Sailor shortage can curtail Navy's blue water ambition

Sailor shortage can curtail Navy's blue water ambition

Next five years will see addition of new platforms sans enough manpower

As the Indian Navy plans an annual induction of 5-6 new warships over the next five years, severe shortage of sailors strains its blue water ambitions and reach.

The Navy has 22 per cent deficiency in its sailor and officer strength, which will persist for the next five years during which several new platforms including Russian-origin aircraft carrier “INS Vikramaditya” and indigenous nuclear-powered submarine “INS Arihant” will be inducted into the service.

In addition, new destroyers and frigates as well as French-origin killer Scorpene submarines will be commissioned in the next five years. Arranging the manpower for each of these new platforms is posing a big challenge to the naval top brass.

Indian Navy has a sanctioned strength of about 49,000 sailors and 10,500 officers. “At the moment we have 22 per cent shortage in sailors’ strength,” said a navy officer.
“There is a more significant shortage of personnel below officer’s rank in the navy,” admitted Defence Minister A K Antony in the Rajya Sabha last week.

The shortfall in the officer’s cadre too was in the same range. As on March, 2011 Navy had a shortage of 1,818 officers. The number of officers recruited in the preceding two years (2009 and 2010) was 526 and 540 respectively.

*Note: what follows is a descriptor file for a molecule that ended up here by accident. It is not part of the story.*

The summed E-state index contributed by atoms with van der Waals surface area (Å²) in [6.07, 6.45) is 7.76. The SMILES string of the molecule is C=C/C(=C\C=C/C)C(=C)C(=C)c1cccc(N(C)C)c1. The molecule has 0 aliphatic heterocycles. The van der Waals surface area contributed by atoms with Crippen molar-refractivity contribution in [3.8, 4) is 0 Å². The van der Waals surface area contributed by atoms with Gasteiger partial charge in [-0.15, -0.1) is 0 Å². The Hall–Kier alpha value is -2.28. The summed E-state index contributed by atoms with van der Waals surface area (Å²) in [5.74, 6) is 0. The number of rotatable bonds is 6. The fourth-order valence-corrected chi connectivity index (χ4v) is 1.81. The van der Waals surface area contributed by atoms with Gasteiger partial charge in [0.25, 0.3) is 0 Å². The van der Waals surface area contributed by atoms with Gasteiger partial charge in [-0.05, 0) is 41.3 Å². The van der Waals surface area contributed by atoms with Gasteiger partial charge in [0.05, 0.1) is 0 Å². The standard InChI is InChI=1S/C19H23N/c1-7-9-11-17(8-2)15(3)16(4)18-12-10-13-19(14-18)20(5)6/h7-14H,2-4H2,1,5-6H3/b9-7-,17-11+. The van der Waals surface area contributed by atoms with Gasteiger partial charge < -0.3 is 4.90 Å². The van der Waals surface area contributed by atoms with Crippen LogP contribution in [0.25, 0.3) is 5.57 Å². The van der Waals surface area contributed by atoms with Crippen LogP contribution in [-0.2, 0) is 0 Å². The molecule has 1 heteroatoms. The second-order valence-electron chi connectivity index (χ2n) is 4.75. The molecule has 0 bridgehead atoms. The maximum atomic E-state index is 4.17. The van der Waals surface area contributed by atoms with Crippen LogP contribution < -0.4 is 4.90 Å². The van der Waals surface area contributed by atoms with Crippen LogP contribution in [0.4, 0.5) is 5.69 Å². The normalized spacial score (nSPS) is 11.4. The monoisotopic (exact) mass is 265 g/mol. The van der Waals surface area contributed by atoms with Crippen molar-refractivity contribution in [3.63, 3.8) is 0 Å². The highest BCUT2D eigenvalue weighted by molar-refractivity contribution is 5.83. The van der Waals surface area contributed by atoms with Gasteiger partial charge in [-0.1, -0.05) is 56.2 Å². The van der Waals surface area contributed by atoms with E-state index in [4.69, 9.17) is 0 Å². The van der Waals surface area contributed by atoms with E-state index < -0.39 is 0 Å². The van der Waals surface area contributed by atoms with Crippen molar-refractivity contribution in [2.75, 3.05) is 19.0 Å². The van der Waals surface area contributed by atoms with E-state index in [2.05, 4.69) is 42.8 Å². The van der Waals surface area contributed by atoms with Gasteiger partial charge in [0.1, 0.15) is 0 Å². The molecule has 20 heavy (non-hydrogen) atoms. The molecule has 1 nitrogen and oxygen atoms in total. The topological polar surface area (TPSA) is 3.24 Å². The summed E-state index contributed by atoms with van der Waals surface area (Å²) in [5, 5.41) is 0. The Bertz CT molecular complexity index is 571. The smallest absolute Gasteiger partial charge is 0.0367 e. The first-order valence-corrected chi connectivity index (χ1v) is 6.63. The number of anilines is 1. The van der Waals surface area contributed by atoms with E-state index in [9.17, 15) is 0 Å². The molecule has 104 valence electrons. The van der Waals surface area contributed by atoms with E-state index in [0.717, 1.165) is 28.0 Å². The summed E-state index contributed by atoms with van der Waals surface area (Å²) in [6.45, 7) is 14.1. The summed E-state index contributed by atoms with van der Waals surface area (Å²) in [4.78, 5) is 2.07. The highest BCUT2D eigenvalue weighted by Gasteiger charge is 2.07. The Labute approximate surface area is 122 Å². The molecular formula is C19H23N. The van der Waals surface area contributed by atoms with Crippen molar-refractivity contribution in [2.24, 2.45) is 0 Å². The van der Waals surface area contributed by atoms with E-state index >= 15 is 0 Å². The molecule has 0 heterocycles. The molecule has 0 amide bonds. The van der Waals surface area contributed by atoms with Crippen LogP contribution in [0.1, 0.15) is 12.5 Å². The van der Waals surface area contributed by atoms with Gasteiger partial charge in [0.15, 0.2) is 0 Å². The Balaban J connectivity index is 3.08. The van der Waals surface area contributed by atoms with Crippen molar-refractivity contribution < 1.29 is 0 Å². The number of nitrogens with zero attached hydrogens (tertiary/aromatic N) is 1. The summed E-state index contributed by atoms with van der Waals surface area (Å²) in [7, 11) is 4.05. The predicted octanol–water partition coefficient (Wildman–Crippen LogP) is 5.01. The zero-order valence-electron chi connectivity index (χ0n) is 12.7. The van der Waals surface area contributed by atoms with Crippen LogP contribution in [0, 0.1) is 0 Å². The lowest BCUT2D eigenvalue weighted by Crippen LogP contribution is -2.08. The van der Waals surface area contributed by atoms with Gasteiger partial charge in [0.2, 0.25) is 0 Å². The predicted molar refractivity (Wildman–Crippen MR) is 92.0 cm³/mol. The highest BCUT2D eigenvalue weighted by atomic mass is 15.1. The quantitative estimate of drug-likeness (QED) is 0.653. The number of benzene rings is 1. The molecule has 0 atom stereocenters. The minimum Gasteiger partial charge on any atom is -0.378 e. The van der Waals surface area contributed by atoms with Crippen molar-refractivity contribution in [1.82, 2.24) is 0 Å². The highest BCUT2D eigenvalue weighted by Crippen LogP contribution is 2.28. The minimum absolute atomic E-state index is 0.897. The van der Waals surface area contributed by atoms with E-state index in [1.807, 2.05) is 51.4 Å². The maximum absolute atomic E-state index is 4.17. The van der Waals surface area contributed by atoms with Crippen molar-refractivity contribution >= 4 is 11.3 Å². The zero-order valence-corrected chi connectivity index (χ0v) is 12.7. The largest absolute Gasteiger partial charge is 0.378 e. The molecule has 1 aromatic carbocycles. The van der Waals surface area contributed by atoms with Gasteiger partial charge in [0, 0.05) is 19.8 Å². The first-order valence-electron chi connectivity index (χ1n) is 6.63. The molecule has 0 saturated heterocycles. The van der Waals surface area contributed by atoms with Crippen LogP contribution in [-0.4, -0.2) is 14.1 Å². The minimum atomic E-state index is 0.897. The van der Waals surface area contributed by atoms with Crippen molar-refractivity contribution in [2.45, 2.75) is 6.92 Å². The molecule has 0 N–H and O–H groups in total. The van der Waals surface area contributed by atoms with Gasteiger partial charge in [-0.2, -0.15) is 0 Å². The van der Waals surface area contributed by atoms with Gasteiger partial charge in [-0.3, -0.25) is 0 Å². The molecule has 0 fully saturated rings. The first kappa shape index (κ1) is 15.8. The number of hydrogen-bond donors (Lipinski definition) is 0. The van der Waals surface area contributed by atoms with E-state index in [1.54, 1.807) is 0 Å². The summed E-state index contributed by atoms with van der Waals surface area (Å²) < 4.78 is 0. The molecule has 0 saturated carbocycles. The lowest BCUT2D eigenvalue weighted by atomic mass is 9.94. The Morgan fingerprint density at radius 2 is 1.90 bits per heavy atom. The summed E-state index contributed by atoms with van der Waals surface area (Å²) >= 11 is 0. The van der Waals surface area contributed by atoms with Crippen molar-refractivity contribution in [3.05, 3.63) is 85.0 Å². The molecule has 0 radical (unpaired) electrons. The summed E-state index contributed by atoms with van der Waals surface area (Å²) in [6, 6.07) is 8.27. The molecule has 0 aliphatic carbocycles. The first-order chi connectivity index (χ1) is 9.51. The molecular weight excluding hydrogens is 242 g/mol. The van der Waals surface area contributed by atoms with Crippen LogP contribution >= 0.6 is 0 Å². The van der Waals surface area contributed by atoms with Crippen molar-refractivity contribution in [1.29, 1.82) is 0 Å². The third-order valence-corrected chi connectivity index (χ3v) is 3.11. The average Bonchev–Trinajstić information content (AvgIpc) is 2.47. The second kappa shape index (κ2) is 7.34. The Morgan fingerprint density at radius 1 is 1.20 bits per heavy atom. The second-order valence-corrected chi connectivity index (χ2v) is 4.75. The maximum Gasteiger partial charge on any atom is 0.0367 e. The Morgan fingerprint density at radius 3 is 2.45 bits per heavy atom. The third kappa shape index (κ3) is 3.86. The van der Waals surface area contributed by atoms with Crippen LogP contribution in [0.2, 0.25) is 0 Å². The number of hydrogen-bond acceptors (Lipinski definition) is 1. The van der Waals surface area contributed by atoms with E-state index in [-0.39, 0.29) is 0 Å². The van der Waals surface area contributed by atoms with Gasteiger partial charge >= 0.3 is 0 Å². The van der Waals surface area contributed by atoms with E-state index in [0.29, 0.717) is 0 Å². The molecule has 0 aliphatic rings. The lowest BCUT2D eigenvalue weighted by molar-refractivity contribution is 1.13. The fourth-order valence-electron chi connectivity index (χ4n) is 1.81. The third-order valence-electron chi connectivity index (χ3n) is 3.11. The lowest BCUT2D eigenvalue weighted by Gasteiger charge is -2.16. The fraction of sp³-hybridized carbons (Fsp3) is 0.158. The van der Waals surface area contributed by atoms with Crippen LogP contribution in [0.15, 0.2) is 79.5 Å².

Trained sailors

But more than officers, it is the dearth of trained sailors that is pinching the navy more. “In the last three years, the shortfall increased from 17 per cent to 22 per cent. This happened at a time when a large number of new ships, indigenous, and Russian origin stealth frigates were inducted,” he said.

The 4-6 years of time period needed for a sailor’s training contributes towards the current deficiency.

“We plan to bring down the shortfall to five per cent by 2018,” said the navy officer, who is familiar with the planning process in the navy.

Indian Navy also has a sizable civilian population, working mainly in the dockyards, which too is witnessing deficient manpower. Because of their experience, the civilian workforce is the mainstay of the navy’s maintenance work and special efforts are being undertaken to fill up the gaps.

“Recruitment has been increased to address the shortage of sailors in the navy. Induction plans in all branches of sailors have been made taking into consideration the training capacity of ab-initio and downstream training institutions,” Antony said.